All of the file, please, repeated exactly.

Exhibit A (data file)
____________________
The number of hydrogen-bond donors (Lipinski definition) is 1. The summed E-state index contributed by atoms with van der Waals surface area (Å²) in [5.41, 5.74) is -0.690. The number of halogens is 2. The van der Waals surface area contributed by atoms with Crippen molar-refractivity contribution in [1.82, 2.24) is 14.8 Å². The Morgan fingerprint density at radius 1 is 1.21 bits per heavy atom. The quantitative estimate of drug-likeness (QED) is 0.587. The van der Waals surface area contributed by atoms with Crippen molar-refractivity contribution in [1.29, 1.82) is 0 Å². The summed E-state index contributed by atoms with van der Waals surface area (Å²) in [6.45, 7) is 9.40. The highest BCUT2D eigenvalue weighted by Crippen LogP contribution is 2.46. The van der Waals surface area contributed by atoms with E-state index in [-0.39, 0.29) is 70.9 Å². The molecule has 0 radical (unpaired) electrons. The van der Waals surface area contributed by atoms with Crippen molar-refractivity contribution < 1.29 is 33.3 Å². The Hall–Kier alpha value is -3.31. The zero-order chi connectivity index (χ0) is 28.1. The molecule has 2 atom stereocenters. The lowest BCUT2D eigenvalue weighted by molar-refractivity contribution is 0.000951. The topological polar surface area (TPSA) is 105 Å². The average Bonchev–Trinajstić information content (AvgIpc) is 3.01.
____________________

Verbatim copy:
The number of hydrogen-bond donors (Lipinski definition) is 1. The summed E-state index contributed by atoms with van der Waals surface area (Å²) in [5.41, 5.74) is -0.690. The number of halogens is 2. The van der Waals surface area contributed by atoms with Crippen molar-refractivity contribution in [1.82, 2.24) is 14.8 Å². The Morgan fingerprint density at radius 1 is 1.21 bits per heavy atom. The quantitative estimate of drug-likeness (QED) is 0.587. The van der Waals surface area contributed by atoms with Crippen molar-refractivity contribution in [1.29, 1.82) is 0 Å². The summed E-state index contributed by atoms with van der Waals surface area (Å²) in [6.45, 7) is 9.40. The highest BCUT2D eigenvalue weighted by Crippen LogP contribution is 2.46. The van der Waals surface area contributed by atoms with E-state index in [-0.39, 0.29) is 70.9 Å². The molecule has 0 radical (unpaired) electrons. The van der Waals surface area contributed by atoms with Crippen molar-refractivity contribution < 1.29 is 33.3 Å². The Hall–Kier alpha value is -3.31. The zero-order chi connectivity index (χ0) is 28.1. The molecule has 2 atom stereocenters. The lowest BCUT2D eigenvalue weighted by molar-refractivity contribution is 0.000951. The topological polar surface area (TPSA) is 105 Å². The average Bonchev–Trinajstić information content (AvgIpc) is 3.01.